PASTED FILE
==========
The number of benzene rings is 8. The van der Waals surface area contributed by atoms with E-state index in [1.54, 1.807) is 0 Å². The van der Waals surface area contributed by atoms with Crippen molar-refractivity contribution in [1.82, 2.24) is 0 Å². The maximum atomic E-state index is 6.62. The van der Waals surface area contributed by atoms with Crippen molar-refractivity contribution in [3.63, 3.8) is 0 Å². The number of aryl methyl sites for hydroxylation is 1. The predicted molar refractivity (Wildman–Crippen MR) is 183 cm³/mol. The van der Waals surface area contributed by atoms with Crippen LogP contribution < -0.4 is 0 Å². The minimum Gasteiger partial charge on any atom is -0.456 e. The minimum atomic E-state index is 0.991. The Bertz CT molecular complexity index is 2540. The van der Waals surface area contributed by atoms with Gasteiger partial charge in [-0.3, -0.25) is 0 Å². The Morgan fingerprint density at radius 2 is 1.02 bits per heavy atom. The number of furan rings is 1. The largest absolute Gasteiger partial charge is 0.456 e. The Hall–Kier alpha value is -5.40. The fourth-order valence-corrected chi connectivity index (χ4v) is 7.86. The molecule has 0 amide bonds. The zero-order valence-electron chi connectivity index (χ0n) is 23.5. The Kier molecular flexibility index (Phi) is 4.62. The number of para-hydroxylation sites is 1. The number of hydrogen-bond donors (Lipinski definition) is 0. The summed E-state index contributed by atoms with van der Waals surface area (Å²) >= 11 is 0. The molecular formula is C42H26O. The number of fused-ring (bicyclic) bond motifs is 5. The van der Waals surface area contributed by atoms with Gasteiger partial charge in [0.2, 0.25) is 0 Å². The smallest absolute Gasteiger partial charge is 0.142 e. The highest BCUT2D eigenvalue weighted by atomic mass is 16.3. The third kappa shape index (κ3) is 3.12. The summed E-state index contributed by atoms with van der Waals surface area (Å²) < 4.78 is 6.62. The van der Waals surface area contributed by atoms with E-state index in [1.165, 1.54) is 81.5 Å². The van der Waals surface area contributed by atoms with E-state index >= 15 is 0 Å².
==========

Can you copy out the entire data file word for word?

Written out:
The number of benzene rings is 8. The van der Waals surface area contributed by atoms with E-state index in [1.54, 1.807) is 0 Å². The van der Waals surface area contributed by atoms with Crippen molar-refractivity contribution in [1.82, 2.24) is 0 Å². The maximum atomic E-state index is 6.62. The van der Waals surface area contributed by atoms with Crippen molar-refractivity contribution in [3.63, 3.8) is 0 Å². The number of aryl methyl sites for hydroxylation is 1. The predicted molar refractivity (Wildman–Crippen MR) is 183 cm³/mol. The van der Waals surface area contributed by atoms with Crippen LogP contribution < -0.4 is 0 Å². The minimum Gasteiger partial charge on any atom is -0.456 e. The minimum atomic E-state index is 0.991. The Bertz CT molecular complexity index is 2540. The van der Waals surface area contributed by atoms with Gasteiger partial charge in [-0.3, -0.25) is 0 Å². The Morgan fingerprint density at radius 2 is 1.02 bits per heavy atom. The number of furan rings is 1. The largest absolute Gasteiger partial charge is 0.456 e. The Hall–Kier alpha value is -5.40. The fourth-order valence-corrected chi connectivity index (χ4v) is 7.86. The molecule has 0 amide bonds. The zero-order valence-electron chi connectivity index (χ0n) is 23.5. The Kier molecular flexibility index (Phi) is 4.62. The number of para-hydroxylation sites is 1. The number of hydrogen-bond donors (Lipinski definition) is 0. The summed E-state index contributed by atoms with van der Waals surface area (Å²) >= 11 is 0. The molecular formula is C42H26O. The number of fused-ring (bicyclic) bond motifs is 5. The van der Waals surface area contributed by atoms with Gasteiger partial charge in [0.2, 0.25) is 0 Å². The smallest absolute Gasteiger partial charge is 0.142 e. The highest BCUT2D eigenvalue weighted by atomic mass is 16.3. The third kappa shape index (κ3) is 3.12. The summed E-state index contributed by atoms with van der Waals surface area (Å²) < 4.78 is 6.62. The van der Waals surface area contributed by atoms with E-state index in [1.165, 1.54) is 81.5 Å². The van der Waals surface area contributed by atoms with E-state index >= 15 is 0 Å².